Antideoxyribonuclease-B, Streptococcal

Also found in: Dictionary, Thesaurus.

Antideoxyribonuclease-B, Streptococcal

Synonym/acronym: ADNase-B, AntiDNase-B titer, antistreptococcal DNase-B titer, streptodornase.

Common use

To assist in assessing the cause of recent infection, such as streptococcal exposure, by identification of antibodies.


Serum (1 mL) collected in a red-top tube.

Normal findings

(Method: Nephelometry)
AgeNormal Results
1–6 yrLess than 250 units
7–17 yrLess than 375 units
18 yr and olderLess than 300 units


The presence of streptococcal deoxyribonuclease (DNase)-B antibodies is an indicator of recent group A, beta hemolytic streptococcal infection, especially if a rise in antibody titer can be shown. This test is more sensitive than the antistreptolysin O (ASO) test. Anti-DNase B titers rise more slowly than ASO titers, peaking 4 to 8 wk after infection. They also decline much more slowly, remaining elevated for several months. A rise in titer of two or more dilution increments between acute and convalescent specimens is clinically significant.

This procedure is contraindicated for



  • Investigate the presence of streptococcal antibodies as a source of recent infection

Potential diagnosis

Increased in

  • Presence of antibodies, especially a rise in titer, is indicative of exposure.

  • Post streptococcal glomerulonephritis
  • Rheumatic fever
  • Streptococcal infections (systemic)

Decreased in


Critical findings


Interfering factors


Nursing Implications and Procedure


  • Positively identify the patient using at least two unique identifiers before providing care, treatment, or services.
  • Patient Teaching:  Inform the patient this test can assist in documenting recent streptococcal infection.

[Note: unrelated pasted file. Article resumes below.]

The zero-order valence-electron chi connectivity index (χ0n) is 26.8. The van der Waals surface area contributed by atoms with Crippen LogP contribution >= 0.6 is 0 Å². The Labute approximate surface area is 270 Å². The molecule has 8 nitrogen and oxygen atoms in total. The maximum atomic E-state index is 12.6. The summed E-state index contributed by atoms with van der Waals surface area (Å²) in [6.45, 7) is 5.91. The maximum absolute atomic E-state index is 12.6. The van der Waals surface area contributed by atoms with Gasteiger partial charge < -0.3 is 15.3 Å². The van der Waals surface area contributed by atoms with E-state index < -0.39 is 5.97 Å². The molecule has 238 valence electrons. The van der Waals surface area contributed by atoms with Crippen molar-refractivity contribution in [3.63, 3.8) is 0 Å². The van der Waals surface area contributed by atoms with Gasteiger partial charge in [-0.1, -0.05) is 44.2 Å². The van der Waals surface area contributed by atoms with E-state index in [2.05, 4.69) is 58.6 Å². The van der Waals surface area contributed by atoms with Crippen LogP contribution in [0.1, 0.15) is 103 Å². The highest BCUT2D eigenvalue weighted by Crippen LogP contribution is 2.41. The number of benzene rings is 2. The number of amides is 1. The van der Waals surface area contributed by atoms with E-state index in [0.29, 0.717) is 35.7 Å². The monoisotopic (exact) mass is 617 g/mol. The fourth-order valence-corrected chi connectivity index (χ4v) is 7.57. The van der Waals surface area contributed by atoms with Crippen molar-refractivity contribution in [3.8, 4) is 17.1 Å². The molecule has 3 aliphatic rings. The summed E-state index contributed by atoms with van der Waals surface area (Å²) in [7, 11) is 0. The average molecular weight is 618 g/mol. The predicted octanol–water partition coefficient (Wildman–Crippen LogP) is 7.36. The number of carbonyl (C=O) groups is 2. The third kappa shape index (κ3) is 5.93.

• Obtain a history of the patient’s complaints, including a list of known allergens, especially allergies or sensitivities to latex.
  • Obtain a history of the patient’s immune system, symptoms, and results of previously performed laboratory tests and diagnostic and surgical procedures.
  • Obtain a list of the patient’s current medications, including herbs, nutritional supplements, and nutraceuticals (see Effects of Natural Products on Laboratory Values).
  • Review the procedure with the patient. Inform the patient that specimen collection takes approximately 5 to 10 min. Address concerns about pain and explain that there may be some discomfort during the venipuncture.
  • Sensitivity to social and cultural issues,  as well as concern for modesty, is important in providing psychological support before, during, and after the procedure.
  • Note that there are no food, fluid, or medication restrictions unless by medical direction.


  • Potential complications: N/A
  • Avoid the use of equipment containing latex if the patient has a history of allergic reaction to latex.
  • Instruct the patient to cooperate fully and to follow directions. Direct the patient to breathe normally and to avoid unnecessary movement.
  • Observe standard precautions, and follow the general guidelines in Patient Preparation and Specimen Collection. Positively identify the patient, and label the appropriate specimen container with the corresponding patient demographics, initials of the person collecting the specimen, date, and time of collection. Perform a venipuncture.
  • Remove the needle and apply direct pressure with dry gauze to stop bleeding. Observe/assess venipuncture site for bleeding or hematoma formation and secure gauze with adhesive bandage.
  • Promptly transport the specimen to the laboratory for processing and analysis.


  • Inform the patient that a report of the results will be made available to the requesting health-care provider (HCP), who will discuss the results with the patient.
  • Administer analgesics and antibiotics if ordered. Remind the patient of the importance of completing the entire course of antibiotic therapy, even if signs and symptoms disappear before completion of therapy.
  • Reinforce information given by the patient’s HCP regarding further testing, treatment, or referral to another HCP. Inform the patient that a convalescent specimen may be requested in 7 to 10 days. Answer any questions or address any concerns voiced by the patient or family.
  • Depending on the results of this procedure, additional testing may be performed to evaluate or monitor progression of the disease process and determine the need for a change in therapy. Evaluate test results in relation to the patient’s symptoms and other tests performed.

Related Monographs

  • Related tests include antibodies antistreptolysin O, culture throat, and group A streptococcal screen.
  • See the Immune System table at the end of the book for related tests by body system.
Handbook of Laboratory and Diagnostic Tests, © 2013 Farlex and Partners